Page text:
Medellin Wrap-Up: 10 days in the City of Eternal Spring

Click the video below to watch our experience in Medellin on camera.

In the digital nomad community, there seems just one destination that receives more buzz than any other in South America. That is Medellin, Colombia.

Despite the hype and praise, I was almost about to skip this city. It seemed a bit rough around the edges and from a distance, the nomad community seemed a bit of a boys club.

But, after discovering an inexpensive one-way flight from Panama City, I decided 'why not?' and after 10 days in the city of eternal spring, I'm glad I came down.

Keep reading to discover why I believe Medellin truly lives up to the hype.

Where to Stay in Medellin

Before we begin, I need to make an important note.

Medellin is a large city and I didn't get to see all of it. The experience I share in this blog post is based around a particular area in the commune of El Poblado, specifically the area around Parque Lleras.

I decided to stay in this area after a tip from my friend Nick Nerov who recommended the area around Calle 10 (ie. the main tourist street of El Poblado).

Here you'll find a bunch of coworking spaces, cafes and international restaurants, all within walking distance, similar to the Nimman area in Chiang Mai. It's also the home of nightlife in Medellin and one of the nicer areas of the city.

To me, it was the perfect location to stay as a digital nomad and I'd highly recommend it.

Cafes and Coworking Spaces

Important in any good digital nomad destination is the availability of places to work from and in Medellin, Cafes and Coworking spaces are everywhere.

Here are a few Coworking Spaces and Work Cafes that I checked out in El Poblado.

Global Express

Daily Rate: ~$6 USD per day | Monthly rate: ~$160 USD | First Day Free

Global Express Coworking Space Medellin

Without realising, we checked into our AirBnB at the downstairs offices of the Global Express. The building as it turns out, is a bit of a hub that includes a tours desk, rental office and of course, the coworking space on the upper floors.

Overall, it's a coworking space done well, designed perfectly for maximum productivity with a uniform desk design and seating. The cost of space however remains affordable at only $5 USD per day (or at least, that's what they told us) and the first day is free to try out.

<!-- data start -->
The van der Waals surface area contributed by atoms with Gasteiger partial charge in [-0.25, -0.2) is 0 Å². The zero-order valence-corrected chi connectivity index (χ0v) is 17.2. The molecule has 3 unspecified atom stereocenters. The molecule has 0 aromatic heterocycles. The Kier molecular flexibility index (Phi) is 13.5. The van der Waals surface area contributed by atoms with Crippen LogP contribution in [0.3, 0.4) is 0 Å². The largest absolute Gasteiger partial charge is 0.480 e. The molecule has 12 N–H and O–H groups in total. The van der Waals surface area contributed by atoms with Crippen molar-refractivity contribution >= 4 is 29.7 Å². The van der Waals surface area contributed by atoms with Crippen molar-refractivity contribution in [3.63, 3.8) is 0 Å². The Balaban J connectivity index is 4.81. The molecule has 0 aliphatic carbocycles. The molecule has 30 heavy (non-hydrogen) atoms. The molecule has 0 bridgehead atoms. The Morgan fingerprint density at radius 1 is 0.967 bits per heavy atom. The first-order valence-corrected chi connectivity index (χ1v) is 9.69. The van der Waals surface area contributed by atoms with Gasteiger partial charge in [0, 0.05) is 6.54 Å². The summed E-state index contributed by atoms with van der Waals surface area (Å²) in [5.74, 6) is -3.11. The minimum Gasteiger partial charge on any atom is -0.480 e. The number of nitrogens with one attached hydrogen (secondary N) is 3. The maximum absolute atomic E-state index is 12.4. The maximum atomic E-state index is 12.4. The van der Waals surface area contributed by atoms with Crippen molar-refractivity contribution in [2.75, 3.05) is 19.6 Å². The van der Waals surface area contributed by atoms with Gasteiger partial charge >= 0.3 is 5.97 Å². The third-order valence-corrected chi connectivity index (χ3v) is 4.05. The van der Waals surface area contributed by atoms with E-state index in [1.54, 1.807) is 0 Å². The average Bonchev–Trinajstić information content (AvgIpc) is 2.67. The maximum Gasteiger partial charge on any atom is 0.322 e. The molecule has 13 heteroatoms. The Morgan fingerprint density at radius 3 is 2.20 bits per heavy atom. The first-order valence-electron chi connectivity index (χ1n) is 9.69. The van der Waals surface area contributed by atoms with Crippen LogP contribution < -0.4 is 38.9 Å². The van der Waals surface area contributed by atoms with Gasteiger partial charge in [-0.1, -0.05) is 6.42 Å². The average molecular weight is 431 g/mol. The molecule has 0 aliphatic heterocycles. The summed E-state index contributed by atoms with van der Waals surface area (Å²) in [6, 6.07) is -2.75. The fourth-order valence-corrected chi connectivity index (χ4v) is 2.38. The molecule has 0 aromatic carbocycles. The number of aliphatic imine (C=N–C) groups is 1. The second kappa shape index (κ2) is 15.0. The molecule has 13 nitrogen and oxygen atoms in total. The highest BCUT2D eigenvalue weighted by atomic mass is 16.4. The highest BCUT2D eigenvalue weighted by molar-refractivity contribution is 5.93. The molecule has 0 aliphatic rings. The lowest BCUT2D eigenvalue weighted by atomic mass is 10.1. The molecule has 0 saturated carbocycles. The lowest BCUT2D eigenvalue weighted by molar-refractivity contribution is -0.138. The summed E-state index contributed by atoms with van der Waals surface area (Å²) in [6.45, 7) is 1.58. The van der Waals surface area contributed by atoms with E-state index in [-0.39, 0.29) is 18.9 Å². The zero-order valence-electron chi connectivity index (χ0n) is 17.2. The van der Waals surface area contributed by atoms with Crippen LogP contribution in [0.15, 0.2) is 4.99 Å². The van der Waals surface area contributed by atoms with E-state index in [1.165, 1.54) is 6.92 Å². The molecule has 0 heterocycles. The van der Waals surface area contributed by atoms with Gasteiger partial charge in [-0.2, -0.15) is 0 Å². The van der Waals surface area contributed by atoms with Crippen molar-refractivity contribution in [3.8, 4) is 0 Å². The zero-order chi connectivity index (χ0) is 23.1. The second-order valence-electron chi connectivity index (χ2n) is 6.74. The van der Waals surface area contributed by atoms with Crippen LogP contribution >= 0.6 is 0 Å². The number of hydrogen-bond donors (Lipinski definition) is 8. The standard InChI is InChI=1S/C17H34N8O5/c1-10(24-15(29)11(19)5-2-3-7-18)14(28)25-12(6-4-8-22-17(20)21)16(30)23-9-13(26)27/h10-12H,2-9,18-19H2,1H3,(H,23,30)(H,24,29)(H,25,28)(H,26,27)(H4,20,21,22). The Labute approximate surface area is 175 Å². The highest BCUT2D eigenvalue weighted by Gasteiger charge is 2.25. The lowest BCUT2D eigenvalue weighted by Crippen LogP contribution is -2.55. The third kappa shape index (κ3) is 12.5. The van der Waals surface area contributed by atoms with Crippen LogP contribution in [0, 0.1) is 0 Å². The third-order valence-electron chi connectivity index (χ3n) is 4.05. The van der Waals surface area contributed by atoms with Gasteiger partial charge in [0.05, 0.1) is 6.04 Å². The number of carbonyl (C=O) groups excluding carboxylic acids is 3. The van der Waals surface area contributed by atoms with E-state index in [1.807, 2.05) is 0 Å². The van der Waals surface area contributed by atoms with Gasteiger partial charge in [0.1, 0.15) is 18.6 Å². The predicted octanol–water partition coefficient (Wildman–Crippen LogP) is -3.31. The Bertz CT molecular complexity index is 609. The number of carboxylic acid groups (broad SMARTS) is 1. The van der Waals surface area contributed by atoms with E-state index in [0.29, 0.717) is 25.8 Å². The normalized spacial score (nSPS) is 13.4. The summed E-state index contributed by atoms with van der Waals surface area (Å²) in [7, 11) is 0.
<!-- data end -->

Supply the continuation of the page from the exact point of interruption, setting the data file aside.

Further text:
As the internet was down at our apartment for most of our stay and the space was literally around the corner, we relied on Global Express twice during our 10 day trip.

Speed Test Results
 Global_Express 18.07 Mbps 11.56 Mbps 3 ms 10:34 am

Work and Go

Rates starting at around $160 USD per month | First Day Free

Work and Go Medellin

Work and Go was the second space we checked out and after Global Express, it had a lot to live up to.

While I can't fault it, there was nothing special about it that would make me return given all the other options, except of course for the high-rise view from the fifth floor.

Speed Test Results
 WORKANDGO 19.04 Mbps 19.11 Mbps 3 ms 9:34 am

Selina CoWork

Rates starting at $10 USD per day or $75 USD per month

Selina Cowork Medellin

Selina is a hostel brand that is trying to create a unique experience at their locations in Latin American by offering services and facilities that cater to the new generation of travellers.

Selina CoWork is the coworking branch of Selina and currently there are 6 coworking spaces across the 14 Selina locations (but expanding rapidly).

Selina CoWork in Medellin had some of the fastest internet we experienced in Medellin but it was quite crowded with a surprising number of permanent desk members taking up half the space.

Speed Test Results
 Selina CoWork 21.60 Mbps 20.39 Mbps 2 ms  10:17 am


Hourly packages start at around $70 USD for 25 hours to $150 USD for 100 hours, valid over a single month

Tinkko Coworking Space Medellin

Situated near the Santa Fe mall, Tinkko was the most corporate of the spaces we visited.

They have proper meeting rooms and a view of the city from the 15th floor.

Mention Digital Nomads Medellin and get a free day pass to the coworking space ;)

Speed Test Results
 VISITANTES 30.11 Mbps 30.82 Mbps 2 ms 4:09 pm

Verdeo (Cafe)

Verdeo Cafe Medellin

Moving onto the cafes, Verdeo is predominantly a vegetarian restaurant but has insanely strong coffee and offers a lush garden environment to get inspired.

Ergonomics are what you'd expect from a cafe and power points aren't all that common.

Speed Test Results
 AMIGOS VERDEO 30.90 Mbps 7.68 Mbps 31 ms 3:05 pm - Oct 12
 31.20 Mbps 9.29 Mbps 43 ms  2:15 pm - Oct 19

Urbania (Cafe)

Urbania Cafe Medellin

Urbania was a cafe that provided good enough internet but wasn't as practical for remote work in terms of ergonomics and availability of power points.

Speed Test Results
 Urbania Cafe free WIFI 20.46 Mbps 7.49 Mbps 40ms 10:15am

Cafe Velvet

Velvet Cafe Medellin

A surprising winner in our search for the perfect work Cafe was Cafe Velvet, a space that seems to consciously cater to digital nomads and was our saviour during the Día de la Raza, a public holiday in Colombia.

The Cafe has good food and coffee but best of all, a ideal set up for laptop work, especially in the area with the couch and the roll-in desks. I definitely recommend you check it out!

Speed Test Results
 Cafe Velvet 10.18 Mbps 4.62 Mbps 2 ms  9:17 am

Cost of Living